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Table 13. The various parameters on the quality of water and on cycle duration

Filtration usually takes place downwards in most cases. Depending on the type of wash used (see filtration) there will be two types of filtration applicable to a range of different materials and/or granulometry.

filtration through a layer of homogenous material (usually sand)

Air and water washes are carried out simultaneously, without any bed expansion. The result is a perfectly homogenous filter bed: filter matter granulometry remains identical at the base and at the top of the filter layer. The filtration front gradually becomes established during the cycle and advances at a regular rate, making filtration cycle control easy. In the filter layer, pressure curve changes are illustrated by curves 1, 2, 3 and part b of figure 40 (in-depth fouling).

This figure also illustrates the impact made by the water depth over the medium: a first type of filter (curves 1-2-3) with 1.2 m of water over the sand will allow, in order to maintain a minimum positive pressure (see p min. curve 3) 2 m of head of fouling whereas a second type of filter (curves 4-5-6) with 0.5 m of water, will only allow 0.9 m of head of fouling (and, therefore, a far shorter cycle: approximately 8 hours instead of 24 as indicated in the present example). If, in the latter example, we attempt to push fouling even further, the curve that represents in-depth pressure will partly move to the other side of the axis that represents atmospheric pressure (curve 6), the relevant part of the filter bed will be subject to negative pressure (see zone 7) and "air binding" will then develop in this bed.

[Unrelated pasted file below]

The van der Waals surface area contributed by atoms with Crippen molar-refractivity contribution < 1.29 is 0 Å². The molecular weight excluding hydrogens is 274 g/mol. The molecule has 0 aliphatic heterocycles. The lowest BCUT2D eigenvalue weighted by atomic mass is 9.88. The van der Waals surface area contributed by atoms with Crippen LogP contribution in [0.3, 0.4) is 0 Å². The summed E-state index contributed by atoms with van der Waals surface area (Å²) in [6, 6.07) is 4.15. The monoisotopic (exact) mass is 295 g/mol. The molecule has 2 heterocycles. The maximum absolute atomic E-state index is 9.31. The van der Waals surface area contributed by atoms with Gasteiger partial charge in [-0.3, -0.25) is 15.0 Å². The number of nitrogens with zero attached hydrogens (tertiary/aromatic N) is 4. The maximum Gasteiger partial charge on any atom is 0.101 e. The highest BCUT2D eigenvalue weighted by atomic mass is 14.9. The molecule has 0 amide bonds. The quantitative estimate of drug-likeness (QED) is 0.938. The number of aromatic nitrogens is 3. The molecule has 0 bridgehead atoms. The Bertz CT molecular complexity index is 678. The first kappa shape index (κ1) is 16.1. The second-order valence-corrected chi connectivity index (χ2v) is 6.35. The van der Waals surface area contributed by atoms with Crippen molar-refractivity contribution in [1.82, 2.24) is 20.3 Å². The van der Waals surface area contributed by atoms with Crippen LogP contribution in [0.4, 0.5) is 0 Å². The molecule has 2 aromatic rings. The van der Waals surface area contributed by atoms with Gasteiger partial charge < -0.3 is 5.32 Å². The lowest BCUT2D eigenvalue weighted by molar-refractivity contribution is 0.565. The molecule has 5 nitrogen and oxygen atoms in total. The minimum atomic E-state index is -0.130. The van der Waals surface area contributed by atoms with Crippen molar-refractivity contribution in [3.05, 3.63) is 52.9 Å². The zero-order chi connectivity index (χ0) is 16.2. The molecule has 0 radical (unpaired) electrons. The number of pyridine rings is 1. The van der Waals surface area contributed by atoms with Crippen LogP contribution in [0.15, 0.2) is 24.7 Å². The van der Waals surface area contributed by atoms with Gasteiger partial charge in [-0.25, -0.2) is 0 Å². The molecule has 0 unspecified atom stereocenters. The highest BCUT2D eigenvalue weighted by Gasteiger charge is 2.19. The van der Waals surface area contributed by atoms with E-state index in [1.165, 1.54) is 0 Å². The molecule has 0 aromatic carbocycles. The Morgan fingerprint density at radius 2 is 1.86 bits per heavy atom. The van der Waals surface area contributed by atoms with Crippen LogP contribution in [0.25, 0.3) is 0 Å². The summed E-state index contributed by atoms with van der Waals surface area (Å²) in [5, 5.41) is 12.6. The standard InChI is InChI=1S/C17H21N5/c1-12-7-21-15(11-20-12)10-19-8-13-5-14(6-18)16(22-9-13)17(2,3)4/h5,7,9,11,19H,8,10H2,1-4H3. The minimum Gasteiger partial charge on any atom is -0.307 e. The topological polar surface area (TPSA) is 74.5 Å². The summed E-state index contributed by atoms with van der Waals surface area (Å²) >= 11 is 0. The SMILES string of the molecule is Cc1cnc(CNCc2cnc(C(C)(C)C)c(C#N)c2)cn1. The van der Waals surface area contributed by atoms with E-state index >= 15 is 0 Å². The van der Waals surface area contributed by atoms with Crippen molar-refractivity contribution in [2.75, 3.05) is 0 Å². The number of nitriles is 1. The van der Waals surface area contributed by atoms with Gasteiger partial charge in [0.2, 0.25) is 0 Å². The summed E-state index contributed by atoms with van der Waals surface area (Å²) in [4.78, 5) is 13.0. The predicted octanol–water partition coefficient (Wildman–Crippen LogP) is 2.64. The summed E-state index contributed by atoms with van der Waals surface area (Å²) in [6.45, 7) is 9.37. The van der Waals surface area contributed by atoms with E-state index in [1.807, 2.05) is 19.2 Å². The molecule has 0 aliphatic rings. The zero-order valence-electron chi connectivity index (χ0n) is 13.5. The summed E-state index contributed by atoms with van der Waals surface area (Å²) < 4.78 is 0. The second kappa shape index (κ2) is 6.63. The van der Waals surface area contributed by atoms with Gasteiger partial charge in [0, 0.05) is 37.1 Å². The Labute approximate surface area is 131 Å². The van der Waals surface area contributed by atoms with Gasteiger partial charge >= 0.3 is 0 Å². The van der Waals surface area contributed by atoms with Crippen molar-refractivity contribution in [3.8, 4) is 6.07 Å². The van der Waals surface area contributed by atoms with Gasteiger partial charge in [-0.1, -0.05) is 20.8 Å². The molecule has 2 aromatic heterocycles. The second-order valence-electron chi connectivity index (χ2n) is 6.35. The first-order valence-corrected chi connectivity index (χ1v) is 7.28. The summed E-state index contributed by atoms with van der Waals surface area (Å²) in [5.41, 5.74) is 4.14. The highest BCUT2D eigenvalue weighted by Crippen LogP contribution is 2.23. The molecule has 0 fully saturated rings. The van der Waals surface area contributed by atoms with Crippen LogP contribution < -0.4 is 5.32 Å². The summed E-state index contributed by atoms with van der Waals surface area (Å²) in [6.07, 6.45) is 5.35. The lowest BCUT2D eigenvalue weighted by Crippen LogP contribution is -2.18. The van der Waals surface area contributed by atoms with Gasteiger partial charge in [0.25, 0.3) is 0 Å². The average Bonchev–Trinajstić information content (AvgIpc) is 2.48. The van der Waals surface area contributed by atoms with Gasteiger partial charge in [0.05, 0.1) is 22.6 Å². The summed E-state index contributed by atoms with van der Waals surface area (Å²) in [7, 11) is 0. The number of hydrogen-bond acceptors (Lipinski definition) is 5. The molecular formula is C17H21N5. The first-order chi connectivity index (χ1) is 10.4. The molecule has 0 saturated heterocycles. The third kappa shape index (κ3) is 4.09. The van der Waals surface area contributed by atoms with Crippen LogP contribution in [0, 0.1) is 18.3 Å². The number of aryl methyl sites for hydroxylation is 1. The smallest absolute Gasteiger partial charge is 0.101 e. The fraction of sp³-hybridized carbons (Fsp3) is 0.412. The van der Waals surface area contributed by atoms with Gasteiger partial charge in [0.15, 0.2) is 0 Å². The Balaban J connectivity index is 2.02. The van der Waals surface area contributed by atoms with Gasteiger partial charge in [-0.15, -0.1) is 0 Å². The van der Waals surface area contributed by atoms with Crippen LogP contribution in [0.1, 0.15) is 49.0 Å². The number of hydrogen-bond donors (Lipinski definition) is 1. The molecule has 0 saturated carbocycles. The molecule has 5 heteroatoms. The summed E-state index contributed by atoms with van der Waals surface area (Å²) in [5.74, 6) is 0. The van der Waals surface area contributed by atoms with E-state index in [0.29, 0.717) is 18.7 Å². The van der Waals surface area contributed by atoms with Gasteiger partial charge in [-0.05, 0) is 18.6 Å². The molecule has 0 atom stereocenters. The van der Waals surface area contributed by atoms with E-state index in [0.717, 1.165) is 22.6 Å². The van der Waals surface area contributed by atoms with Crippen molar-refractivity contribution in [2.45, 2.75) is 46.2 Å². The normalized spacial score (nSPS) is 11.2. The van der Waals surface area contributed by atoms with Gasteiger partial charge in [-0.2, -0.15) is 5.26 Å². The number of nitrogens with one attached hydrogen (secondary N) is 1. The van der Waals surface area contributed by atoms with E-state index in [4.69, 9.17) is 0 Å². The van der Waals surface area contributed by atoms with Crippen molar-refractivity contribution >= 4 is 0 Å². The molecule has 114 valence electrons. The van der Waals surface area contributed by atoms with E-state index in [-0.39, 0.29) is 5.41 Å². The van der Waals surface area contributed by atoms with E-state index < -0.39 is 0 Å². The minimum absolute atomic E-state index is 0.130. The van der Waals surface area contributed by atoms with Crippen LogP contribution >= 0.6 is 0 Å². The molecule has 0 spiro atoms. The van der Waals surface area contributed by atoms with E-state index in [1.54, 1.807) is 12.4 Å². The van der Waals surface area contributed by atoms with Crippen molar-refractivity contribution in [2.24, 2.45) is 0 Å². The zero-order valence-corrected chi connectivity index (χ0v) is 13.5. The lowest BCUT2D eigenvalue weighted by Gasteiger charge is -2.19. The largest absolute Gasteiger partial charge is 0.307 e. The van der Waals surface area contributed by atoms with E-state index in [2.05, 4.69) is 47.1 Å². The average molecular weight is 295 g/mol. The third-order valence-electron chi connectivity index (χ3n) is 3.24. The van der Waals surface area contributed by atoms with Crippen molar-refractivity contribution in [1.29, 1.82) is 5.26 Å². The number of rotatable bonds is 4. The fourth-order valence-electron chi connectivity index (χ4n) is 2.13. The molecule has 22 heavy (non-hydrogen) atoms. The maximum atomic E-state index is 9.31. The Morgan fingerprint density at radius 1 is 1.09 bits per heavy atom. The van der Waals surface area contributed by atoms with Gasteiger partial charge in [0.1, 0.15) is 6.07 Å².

Note: a water wash only with fluidisation will cause the matter to be graded (fines going to the top) and leadto short cycles (surface fouling as illustrated by curve 6).

filtration through several superimposed layers (dual medium or multi-medium)

In order to encourage impurities to penetrate throughout the filter depth, part of the sand is replaced with a layer of lighter matter (usually anthracite) that has a larger effective size than the sand constituting the lower layer; this layer is used for finishing and security purposes. Care must be taken when selecting the granulometry for each of these layers; in effect, it must be possible to expand them both in much the same way using the same wash water output, in order to regrade these layers upon completion of each wash before they are returned to filtration mode.